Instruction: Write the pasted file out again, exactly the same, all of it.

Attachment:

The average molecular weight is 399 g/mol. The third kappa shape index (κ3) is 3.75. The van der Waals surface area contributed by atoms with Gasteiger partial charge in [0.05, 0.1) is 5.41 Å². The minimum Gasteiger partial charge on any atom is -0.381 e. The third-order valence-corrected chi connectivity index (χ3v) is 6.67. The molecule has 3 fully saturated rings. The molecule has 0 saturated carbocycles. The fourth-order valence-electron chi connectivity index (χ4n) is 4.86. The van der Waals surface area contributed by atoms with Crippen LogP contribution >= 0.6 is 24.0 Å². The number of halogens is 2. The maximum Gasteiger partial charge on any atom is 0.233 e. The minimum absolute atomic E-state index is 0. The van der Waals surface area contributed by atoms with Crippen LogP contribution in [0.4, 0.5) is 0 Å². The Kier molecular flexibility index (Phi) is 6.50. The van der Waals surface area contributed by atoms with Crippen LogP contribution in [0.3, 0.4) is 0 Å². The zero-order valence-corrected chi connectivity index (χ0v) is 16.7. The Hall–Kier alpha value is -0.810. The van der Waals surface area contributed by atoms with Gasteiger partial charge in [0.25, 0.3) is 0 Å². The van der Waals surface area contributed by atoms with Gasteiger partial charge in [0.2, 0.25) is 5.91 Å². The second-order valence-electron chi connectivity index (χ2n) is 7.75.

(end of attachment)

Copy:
The average molecular weight is 399 g/mol. The third kappa shape index (κ3) is 3.75. The van der Waals surface area contributed by atoms with Gasteiger partial charge in [0.05, 0.1) is 5.41 Å². The minimum Gasteiger partial charge on any atom is -0.381 e. The third-order valence-corrected chi connectivity index (χ3v) is 6.67. The molecule has 3 fully saturated rings. The molecule has 0 saturated carbocycles. The fourth-order valence-electron chi connectivity index (χ4n) is 4.86. The van der Waals surface area contributed by atoms with Crippen LogP contribution >= 0.6 is 24.0 Å². The number of halogens is 2. The maximum Gasteiger partial charge on any atom is 0.233 e. The minimum absolute atomic E-state index is 0. The van der Waals surface area contributed by atoms with Crippen LogP contribution in [0.4, 0.5) is 0 Å². The Kier molecular flexibility index (Phi) is 6.50. The van der Waals surface area contributed by atoms with Crippen LogP contribution in [0.3, 0.4) is 0 Å². The zero-order valence-corrected chi connectivity index (χ0v) is 16.7. The Hall–Kier alpha value is -0.810. The van der Waals surface area contributed by atoms with Gasteiger partial charge in [0.25, 0.3) is 0 Å². The van der Waals surface area contributed by atoms with Gasteiger partial charge in [0.2, 0.25) is 5.91 Å². The second-order valence-electron chi connectivity index (χ2n) is 7.75.